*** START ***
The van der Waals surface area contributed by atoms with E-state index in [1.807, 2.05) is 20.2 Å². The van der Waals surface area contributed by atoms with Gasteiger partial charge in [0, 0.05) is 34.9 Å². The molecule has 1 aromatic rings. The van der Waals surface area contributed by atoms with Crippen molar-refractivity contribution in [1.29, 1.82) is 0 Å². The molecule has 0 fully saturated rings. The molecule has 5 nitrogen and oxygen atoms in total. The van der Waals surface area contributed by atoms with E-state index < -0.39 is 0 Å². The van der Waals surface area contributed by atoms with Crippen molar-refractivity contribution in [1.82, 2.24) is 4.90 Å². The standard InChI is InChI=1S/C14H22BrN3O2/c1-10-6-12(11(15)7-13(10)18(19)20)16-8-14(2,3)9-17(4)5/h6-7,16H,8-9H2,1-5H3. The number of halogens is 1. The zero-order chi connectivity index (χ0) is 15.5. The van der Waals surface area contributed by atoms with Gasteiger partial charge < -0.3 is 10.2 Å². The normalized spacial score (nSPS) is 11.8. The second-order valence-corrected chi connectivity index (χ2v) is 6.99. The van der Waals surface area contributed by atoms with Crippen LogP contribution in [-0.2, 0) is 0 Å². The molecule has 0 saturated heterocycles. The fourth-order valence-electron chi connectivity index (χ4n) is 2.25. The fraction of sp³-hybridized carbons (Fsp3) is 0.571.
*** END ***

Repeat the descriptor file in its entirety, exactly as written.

The van der Waals surface area contributed by atoms with E-state index in [1.807, 2.05) is 20.2 Å². The van der Waals surface area contributed by atoms with Gasteiger partial charge in [0, 0.05) is 34.9 Å². The molecule has 1 aromatic rings. The van der Waals surface area contributed by atoms with Crippen molar-refractivity contribution in [1.29, 1.82) is 0 Å². The molecule has 0 fully saturated rings. The molecule has 5 nitrogen and oxygen atoms in total. The van der Waals surface area contributed by atoms with E-state index < -0.39 is 0 Å². The van der Waals surface area contributed by atoms with Crippen molar-refractivity contribution in [1.82, 2.24) is 4.90 Å². The standard InChI is InChI=1S/C14H22BrN3O2/c1-10-6-12(11(15)7-13(10)18(19)20)16-8-14(2,3)9-17(4)5/h6-7,16H,8-9H2,1-5H3. The number of halogens is 1. The zero-order chi connectivity index (χ0) is 15.5. The van der Waals surface area contributed by atoms with Gasteiger partial charge < -0.3 is 10.2 Å². The normalized spacial score (nSPS) is 11.8. The second-order valence-corrected chi connectivity index (χ2v) is 6.99. The van der Waals surface area contributed by atoms with Crippen LogP contribution in [-0.2, 0) is 0 Å². The molecule has 0 saturated heterocycles. The fourth-order valence-electron chi connectivity index (χ4n) is 2.25. The fraction of sp³-hybridized carbons (Fsp3) is 0.571.